One well known method of improving computer performance is to provide multiple processors in a single system. Asymmetrical multiprocessor systems, in which one microprocessor is the master and another microprocessor performs specific functions as a slave of the master microprocessor, are common and well known. Although the master/slave relationship improves computer performance due to the division of tasks, the computer does not operate at maximum capability. This is because the slave processor performs only particularly designated operations, and thus remains idle when a task not designated for the slave processor is performed. While these operations are executed, the computer system is no more efficient than a single processor system.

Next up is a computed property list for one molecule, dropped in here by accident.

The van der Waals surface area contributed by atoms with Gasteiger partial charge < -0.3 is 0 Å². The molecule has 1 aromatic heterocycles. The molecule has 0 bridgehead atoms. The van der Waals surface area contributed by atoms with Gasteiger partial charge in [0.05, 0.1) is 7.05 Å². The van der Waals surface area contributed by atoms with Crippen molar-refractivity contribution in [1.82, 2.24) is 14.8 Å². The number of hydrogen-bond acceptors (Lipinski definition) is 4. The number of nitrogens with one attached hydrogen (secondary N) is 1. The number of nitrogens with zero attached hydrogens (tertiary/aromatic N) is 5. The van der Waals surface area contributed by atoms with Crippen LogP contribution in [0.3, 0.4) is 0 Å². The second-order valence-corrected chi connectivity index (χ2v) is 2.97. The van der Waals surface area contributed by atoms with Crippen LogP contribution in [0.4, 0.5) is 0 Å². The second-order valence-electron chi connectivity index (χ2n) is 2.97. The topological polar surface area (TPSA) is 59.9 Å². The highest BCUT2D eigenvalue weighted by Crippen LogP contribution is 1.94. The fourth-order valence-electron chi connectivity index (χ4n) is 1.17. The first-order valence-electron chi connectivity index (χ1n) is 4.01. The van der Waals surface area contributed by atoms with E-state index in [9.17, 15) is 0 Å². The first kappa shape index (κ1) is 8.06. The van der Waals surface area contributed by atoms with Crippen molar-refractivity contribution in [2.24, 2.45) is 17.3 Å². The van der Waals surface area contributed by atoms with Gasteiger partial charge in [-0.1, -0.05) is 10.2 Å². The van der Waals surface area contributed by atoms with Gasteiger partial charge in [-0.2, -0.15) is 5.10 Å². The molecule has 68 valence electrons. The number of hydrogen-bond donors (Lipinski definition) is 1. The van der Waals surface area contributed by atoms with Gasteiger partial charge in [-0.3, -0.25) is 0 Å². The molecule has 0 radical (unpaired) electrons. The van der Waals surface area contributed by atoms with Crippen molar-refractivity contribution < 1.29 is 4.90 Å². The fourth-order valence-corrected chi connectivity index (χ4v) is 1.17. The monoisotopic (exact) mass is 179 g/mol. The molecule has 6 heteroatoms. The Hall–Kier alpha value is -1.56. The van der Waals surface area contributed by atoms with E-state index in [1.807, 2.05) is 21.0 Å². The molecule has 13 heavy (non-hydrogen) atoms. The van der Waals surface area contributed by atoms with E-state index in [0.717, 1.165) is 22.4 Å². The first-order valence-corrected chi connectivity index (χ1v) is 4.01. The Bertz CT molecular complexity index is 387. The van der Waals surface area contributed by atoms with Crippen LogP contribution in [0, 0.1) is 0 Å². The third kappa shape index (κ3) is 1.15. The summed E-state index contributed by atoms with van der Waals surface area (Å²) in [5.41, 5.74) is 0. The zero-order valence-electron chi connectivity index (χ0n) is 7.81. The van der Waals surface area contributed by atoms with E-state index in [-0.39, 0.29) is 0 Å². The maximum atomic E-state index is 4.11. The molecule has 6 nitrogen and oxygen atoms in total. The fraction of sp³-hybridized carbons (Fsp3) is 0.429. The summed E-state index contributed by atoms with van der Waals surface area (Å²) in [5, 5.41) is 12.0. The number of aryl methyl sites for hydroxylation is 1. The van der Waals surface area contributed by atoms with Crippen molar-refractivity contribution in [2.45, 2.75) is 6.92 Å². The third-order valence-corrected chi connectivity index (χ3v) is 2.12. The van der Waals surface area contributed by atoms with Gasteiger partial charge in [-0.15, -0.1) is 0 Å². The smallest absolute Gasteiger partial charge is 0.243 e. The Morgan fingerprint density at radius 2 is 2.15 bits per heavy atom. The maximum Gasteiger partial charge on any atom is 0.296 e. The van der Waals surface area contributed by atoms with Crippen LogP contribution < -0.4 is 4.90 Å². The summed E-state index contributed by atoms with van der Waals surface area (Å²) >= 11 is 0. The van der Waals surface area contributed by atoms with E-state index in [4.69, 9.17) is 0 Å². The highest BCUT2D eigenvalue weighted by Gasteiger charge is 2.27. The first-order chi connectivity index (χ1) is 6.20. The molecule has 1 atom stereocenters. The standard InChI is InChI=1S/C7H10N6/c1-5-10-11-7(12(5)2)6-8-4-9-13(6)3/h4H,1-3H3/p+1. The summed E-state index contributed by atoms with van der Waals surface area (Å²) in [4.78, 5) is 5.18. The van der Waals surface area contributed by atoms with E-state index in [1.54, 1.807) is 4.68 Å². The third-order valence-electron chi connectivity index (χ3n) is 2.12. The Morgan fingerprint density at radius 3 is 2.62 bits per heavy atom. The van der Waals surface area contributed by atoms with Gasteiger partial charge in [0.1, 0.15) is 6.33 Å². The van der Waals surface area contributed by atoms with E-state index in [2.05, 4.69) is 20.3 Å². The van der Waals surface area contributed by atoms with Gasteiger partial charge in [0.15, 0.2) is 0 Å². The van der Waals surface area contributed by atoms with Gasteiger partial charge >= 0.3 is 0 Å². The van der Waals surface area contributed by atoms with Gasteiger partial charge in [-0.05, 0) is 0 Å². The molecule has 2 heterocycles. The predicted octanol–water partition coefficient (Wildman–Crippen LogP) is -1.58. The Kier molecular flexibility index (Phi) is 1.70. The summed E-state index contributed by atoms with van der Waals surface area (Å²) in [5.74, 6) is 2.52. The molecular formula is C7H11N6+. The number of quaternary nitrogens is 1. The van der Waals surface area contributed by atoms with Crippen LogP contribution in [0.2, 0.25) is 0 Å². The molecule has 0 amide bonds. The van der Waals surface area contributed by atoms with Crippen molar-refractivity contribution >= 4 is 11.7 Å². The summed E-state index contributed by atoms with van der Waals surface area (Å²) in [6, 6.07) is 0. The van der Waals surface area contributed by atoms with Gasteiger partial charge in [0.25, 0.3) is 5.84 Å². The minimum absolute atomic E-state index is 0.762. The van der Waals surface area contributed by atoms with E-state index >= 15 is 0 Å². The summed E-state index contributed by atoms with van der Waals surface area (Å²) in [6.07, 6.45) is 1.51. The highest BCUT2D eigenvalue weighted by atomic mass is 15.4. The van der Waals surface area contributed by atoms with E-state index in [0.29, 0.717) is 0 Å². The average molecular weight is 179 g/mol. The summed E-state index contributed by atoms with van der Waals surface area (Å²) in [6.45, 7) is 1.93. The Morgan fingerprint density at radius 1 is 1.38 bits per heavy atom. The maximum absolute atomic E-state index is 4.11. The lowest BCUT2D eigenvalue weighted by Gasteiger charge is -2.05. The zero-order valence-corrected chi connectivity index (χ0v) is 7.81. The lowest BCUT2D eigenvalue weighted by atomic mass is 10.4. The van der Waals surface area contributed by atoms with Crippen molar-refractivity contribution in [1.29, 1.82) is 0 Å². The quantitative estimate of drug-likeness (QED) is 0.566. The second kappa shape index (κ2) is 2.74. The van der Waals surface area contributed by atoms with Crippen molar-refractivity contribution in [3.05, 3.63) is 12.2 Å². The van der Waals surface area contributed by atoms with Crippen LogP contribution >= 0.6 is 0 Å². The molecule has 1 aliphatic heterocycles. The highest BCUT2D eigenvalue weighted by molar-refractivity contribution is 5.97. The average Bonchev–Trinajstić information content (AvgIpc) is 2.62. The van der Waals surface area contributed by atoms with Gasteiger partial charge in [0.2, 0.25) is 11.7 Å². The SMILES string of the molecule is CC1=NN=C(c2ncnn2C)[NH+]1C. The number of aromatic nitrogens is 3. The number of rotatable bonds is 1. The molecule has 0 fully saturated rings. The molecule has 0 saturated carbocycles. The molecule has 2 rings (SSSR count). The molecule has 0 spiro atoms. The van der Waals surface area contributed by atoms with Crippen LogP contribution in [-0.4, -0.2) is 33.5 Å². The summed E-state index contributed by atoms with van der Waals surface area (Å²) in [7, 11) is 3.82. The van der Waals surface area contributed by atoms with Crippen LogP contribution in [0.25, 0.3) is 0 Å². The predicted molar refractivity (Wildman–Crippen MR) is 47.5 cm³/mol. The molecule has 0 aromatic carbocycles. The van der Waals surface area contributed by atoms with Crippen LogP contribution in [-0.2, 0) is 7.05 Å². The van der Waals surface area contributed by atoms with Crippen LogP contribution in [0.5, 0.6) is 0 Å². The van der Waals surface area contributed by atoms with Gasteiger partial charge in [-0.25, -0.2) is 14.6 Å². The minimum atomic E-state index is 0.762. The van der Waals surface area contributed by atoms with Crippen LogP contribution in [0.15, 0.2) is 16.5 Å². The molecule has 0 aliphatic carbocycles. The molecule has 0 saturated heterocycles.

The computer system's efficiency may be further enhanced by making the multiple processors symmetrical. In a symmetrical system, any processor can perform any required function. Thus, all microprocessors operate simultaneously, spending little or no idle time, and the computer system operates near its maximum efficiency. In addition, the system may be further improved by adding supplementary microprocessors as the workload increases. Adding microprocessors is particularly effective in file server systems having an array of independent functions to be performed simultaneously.